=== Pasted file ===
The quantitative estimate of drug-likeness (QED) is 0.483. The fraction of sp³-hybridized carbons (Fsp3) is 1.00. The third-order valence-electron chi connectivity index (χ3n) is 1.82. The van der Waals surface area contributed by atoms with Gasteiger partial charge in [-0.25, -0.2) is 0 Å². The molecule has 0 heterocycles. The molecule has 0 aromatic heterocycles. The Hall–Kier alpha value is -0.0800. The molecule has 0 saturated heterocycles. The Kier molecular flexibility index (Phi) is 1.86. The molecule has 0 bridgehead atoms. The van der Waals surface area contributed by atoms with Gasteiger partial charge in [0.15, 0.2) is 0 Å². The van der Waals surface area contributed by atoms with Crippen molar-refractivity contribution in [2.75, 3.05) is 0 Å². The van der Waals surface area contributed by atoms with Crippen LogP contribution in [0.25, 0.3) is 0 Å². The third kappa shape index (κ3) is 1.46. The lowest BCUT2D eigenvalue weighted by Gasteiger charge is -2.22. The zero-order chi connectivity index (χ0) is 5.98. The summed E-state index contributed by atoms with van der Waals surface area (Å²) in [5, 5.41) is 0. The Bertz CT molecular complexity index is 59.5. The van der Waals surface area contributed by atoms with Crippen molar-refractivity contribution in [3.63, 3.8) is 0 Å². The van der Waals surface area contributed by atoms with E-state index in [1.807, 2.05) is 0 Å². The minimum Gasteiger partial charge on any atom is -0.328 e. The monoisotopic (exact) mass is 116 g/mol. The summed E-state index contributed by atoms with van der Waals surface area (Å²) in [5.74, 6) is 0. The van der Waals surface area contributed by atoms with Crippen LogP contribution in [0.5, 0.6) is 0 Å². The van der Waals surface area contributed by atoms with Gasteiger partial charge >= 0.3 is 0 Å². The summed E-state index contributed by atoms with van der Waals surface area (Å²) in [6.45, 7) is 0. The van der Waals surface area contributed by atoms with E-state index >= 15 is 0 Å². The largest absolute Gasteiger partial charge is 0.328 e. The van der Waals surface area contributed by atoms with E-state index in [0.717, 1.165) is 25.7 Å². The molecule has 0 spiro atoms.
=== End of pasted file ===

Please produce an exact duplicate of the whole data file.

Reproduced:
The quantitative estimate of drug-likeness (QED) is 0.483. The fraction of sp³-hybridized carbons (Fsp3) is 1.00. The third-order valence-electron chi connectivity index (χ3n) is 1.82. The van der Waals surface area contributed by atoms with Gasteiger partial charge in [-0.25, -0.2) is 0 Å². The molecule has 0 heterocycles. The molecule has 0 aromatic heterocycles. The Hall–Kier alpha value is -0.0800. The molecule has 0 saturated heterocycles. The Kier molecular flexibility index (Phi) is 1.86. The molecule has 0 bridgehead atoms. The van der Waals surface area contributed by atoms with Gasteiger partial charge in [0.15, 0.2) is 0 Å². The van der Waals surface area contributed by atoms with Crippen molar-refractivity contribution in [2.75, 3.05) is 0 Å². The van der Waals surface area contributed by atoms with Crippen LogP contribution in [0.25, 0.3) is 0 Å². The third kappa shape index (κ3) is 1.46. The lowest BCUT2D eigenvalue weighted by Gasteiger charge is -2.22. The zero-order chi connectivity index (χ0) is 5.98. The summed E-state index contributed by atoms with van der Waals surface area (Å²) in [5, 5.41) is 0. The Bertz CT molecular complexity index is 59.5. The van der Waals surface area contributed by atoms with Crippen molar-refractivity contribution in [3.63, 3.8) is 0 Å². The van der Waals surface area contributed by atoms with E-state index in [1.807, 2.05) is 0 Å². The minimum Gasteiger partial charge on any atom is -0.328 e. The monoisotopic (exact) mass is 116 g/mol. The summed E-state index contributed by atoms with van der Waals surface area (Å²) in [5.74, 6) is 0. The van der Waals surface area contributed by atoms with Crippen LogP contribution in [0.5, 0.6) is 0 Å². The van der Waals surface area contributed by atoms with Gasteiger partial charge >= 0.3 is 0 Å². The summed E-state index contributed by atoms with van der Waals surface area (Å²) in [6.45, 7) is 0. The van der Waals surface area contributed by atoms with E-state index >= 15 is 0 Å². The largest absolute Gasteiger partial charge is 0.328 e. The van der Waals surface area contributed by atoms with E-state index in [0.717, 1.165) is 25.7 Å². The molecule has 0 spiro atoms.